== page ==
The last time Canada went through a recession, there was no Facebook, no high-speed Internet access and no online chat rooms. Email was in its infancy.
That meant public perceptions were shaped largely by economists, politicians and pollsters. The people who were hurting were seldom heard.
This time it will be different, anti-poverty activists vow. Technology has given them the ability to link up, highlight the distress signals they see and tell their stories.
"Facts and figures are useful and important, but we need to show the human impact," said John Andras of Toronto's Recession Relief Fund Coalition, which is spearheading the initiative.
The 5-month-old coalition has built a coast-to-coast network of 230 organizations that speak for - and work with - vulnerable Canadians. It intends to gather intelligence from them, collect personal testimony and combine it into a recession tracking tool. "Our hope is that if Canadians are informed, they will come together in common purpose and the government will have to listen," Andras said.
To introduce the project and build grassroots support, the Recession Relief Fund Coalition held a community forum at the University of Toronto last week. It featured four speakers: high-profile author Naomi Klein, labour organizer Peggy Nash, anti-racism activist Uzma Shakir and food bank head Gail Nyberg.
The room was jammed. The mood was edgy and expectant. Neither surprised Andras, co-founder of the coalition and senior vice-president of Research Capital Corp. "People feel powerless. There's a hunger to be able do something."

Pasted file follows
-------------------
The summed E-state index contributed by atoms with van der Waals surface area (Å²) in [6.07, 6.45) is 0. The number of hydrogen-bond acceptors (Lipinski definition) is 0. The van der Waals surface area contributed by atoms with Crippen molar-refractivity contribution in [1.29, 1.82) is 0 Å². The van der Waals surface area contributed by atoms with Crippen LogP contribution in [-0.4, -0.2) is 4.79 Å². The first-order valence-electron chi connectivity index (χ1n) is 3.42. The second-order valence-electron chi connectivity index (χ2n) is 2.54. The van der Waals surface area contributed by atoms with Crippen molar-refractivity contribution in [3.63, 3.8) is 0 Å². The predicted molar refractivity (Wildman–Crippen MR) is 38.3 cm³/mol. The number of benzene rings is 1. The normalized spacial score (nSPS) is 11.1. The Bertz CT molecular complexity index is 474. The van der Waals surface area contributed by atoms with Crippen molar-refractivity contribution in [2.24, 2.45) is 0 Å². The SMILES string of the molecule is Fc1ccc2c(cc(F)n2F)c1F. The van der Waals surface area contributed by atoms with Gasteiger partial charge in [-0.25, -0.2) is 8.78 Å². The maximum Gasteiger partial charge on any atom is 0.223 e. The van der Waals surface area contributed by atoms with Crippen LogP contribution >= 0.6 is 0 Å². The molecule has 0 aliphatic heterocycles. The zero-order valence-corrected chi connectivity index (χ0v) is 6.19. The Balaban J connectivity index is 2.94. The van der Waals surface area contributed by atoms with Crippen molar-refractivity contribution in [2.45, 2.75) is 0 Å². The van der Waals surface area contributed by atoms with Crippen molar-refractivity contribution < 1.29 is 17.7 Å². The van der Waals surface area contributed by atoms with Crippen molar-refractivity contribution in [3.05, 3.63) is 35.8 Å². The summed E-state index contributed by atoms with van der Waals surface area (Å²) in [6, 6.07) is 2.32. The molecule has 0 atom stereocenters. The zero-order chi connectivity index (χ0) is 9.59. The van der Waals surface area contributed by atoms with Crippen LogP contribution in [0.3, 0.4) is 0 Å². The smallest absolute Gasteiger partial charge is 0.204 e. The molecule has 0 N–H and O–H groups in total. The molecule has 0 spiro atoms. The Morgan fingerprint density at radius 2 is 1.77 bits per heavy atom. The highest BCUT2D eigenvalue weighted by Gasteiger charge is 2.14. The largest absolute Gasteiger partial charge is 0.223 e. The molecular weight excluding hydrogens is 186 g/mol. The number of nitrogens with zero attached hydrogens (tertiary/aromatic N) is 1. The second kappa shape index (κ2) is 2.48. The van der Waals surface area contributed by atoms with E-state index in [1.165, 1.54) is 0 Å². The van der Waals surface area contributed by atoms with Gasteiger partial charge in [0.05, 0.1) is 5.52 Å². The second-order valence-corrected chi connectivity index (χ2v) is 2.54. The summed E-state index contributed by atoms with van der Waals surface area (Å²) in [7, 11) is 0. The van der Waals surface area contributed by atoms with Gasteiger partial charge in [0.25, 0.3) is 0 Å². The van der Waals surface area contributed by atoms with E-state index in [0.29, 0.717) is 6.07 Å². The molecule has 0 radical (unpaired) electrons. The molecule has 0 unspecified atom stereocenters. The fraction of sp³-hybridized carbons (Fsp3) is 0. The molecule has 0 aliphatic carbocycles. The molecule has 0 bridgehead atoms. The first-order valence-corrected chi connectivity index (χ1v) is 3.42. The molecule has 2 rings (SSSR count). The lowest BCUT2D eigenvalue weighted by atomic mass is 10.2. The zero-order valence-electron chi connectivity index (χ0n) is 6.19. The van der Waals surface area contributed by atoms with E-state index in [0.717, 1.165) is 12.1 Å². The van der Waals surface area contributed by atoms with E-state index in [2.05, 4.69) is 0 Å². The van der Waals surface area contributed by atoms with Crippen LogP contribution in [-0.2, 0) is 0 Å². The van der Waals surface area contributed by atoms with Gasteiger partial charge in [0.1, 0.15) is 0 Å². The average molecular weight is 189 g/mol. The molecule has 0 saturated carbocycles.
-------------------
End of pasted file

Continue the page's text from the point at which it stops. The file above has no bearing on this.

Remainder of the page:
Each of the four panellists offered words of support and solidarity.
"This is a moment where you get trampled or transform," Klein told the audience. "We are seeing a level of (government) intervention I have not seen in my lifetime. But public resources are being used to bail out the wealthiest in society.
"We have to stand up and say: We refuse to pay for the crisis."
SCROLL TO CONTINUE WITH CONTENT
Get our best delivered to your inbox.
She urged workers, students, the unemployed, the poor and everyone else left out of Ottawa's rescue package to join forces and demand economic stimulus that serves public - not corporate - interests.
Nash, a senior official at the Canadian Auto Workers, stressed the importance of healing the divisions left by 20 years of tax-cutting, market-pleasing governments. "There has been a concerted effort to divide us against ourselves," she said. "We need a less polarized society."
She described with painful accuracy how Canadians have turned inward, shedding their qualms about letting one group after another - welfare recipients, the jobless, forestry workers, steel workers, auto workers, office and financial workers - fall by the wayside.
"We must choose to work against these divisions," she said.
Nyberg used statistics from the Daily Bread Food Bank to show how irrelevant such divisions have become. The ranks of the poor now include formerly secure families, once-confident workers and long-time donors who never dreamt of needing help, she said. Every stereotype has been shattered.
"Maybe, just maybe, we can use this crisis to open up the government's eyes. It's not `those other people.' It's someone like us."
Shakir, an internationally educated Pakistani writer and feminist, driven to social activism by the racism she found in Canada, reminded listeners that "the communities I've been working with have been in a recession for 30 years."
She urged the fledgling coalition not to marginalize people who look like her. "This is the time to build to a larger solidarity."
The meeting can't be neatly summarized. The speeches (except Nash's) were unpolished. The personal anecdotes were disjointed. The discourse was unfocused, except in one regard: Everyone wanted an outlet for missing voices and was eager to be part of it.